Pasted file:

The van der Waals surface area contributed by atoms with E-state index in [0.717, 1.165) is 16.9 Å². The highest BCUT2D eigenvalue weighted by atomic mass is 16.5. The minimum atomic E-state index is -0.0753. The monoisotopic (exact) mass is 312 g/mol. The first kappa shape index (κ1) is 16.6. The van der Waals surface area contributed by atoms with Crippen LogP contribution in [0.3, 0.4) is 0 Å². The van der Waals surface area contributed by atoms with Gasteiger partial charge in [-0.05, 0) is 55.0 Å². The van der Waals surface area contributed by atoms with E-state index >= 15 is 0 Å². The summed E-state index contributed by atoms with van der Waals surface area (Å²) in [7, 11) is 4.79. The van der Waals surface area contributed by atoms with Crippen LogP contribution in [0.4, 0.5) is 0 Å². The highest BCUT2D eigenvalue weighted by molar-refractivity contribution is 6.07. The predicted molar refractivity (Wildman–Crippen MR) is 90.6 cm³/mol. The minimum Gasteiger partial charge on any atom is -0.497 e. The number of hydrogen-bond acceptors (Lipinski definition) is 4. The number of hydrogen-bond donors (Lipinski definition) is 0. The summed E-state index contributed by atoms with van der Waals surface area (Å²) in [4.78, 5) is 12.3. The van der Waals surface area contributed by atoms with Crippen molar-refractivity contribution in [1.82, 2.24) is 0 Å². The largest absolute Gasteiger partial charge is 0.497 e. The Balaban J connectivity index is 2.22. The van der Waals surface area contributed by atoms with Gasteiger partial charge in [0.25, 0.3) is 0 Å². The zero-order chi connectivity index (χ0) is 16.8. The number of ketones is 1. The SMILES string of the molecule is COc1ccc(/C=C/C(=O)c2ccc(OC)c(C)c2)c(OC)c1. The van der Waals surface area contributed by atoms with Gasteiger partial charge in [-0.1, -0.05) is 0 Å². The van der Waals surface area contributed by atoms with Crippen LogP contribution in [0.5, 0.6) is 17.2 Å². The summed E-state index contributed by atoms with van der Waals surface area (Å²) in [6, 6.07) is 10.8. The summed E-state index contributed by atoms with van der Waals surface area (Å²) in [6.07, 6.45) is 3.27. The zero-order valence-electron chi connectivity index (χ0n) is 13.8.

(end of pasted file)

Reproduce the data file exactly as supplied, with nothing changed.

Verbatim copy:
The van der Waals surface area contributed by atoms with E-state index in [0.717, 1.165) is 16.9 Å². The highest BCUT2D eigenvalue weighted by atomic mass is 16.5. The minimum atomic E-state index is -0.0753. The monoisotopic (exact) mass is 312 g/mol. The first kappa shape index (κ1) is 16.6. The van der Waals surface area contributed by atoms with Crippen LogP contribution in [0.3, 0.4) is 0 Å². The van der Waals surface area contributed by atoms with Gasteiger partial charge in [-0.05, 0) is 55.0 Å². The van der Waals surface area contributed by atoms with E-state index >= 15 is 0 Å². The summed E-state index contributed by atoms with van der Waals surface area (Å²) in [7, 11) is 4.79. The van der Waals surface area contributed by atoms with Crippen LogP contribution in [0.4, 0.5) is 0 Å². The highest BCUT2D eigenvalue weighted by molar-refractivity contribution is 6.07. The predicted molar refractivity (Wildman–Crippen MR) is 90.6 cm³/mol. The minimum Gasteiger partial charge on any atom is -0.497 e. The number of hydrogen-bond acceptors (Lipinski definition) is 4. The number of hydrogen-bond donors (Lipinski definition) is 0. The summed E-state index contributed by atoms with van der Waals surface area (Å²) in [4.78, 5) is 12.3. The van der Waals surface area contributed by atoms with Crippen molar-refractivity contribution in [1.82, 2.24) is 0 Å². The largest absolute Gasteiger partial charge is 0.497 e. The Balaban J connectivity index is 2.22. The van der Waals surface area contributed by atoms with Gasteiger partial charge in [0.25, 0.3) is 0 Å². The zero-order chi connectivity index (χ0) is 16.8. The number of ketones is 1. The SMILES string of the molecule is COc1ccc(/C=C/C(=O)c2ccc(OC)c(C)c2)c(OC)c1. The van der Waals surface area contributed by atoms with Gasteiger partial charge in [-0.1, -0.05) is 0 Å². The van der Waals surface area contributed by atoms with Crippen LogP contribution in [0.5, 0.6) is 17.2 Å². The summed E-state index contributed by atoms with van der Waals surface area (Å²) in [6, 6.07) is 10.8. The summed E-state index contributed by atoms with van der Waals surface area (Å²) in [6.07, 6.45) is 3.27. The zero-order valence-electron chi connectivity index (χ0n) is 13.8.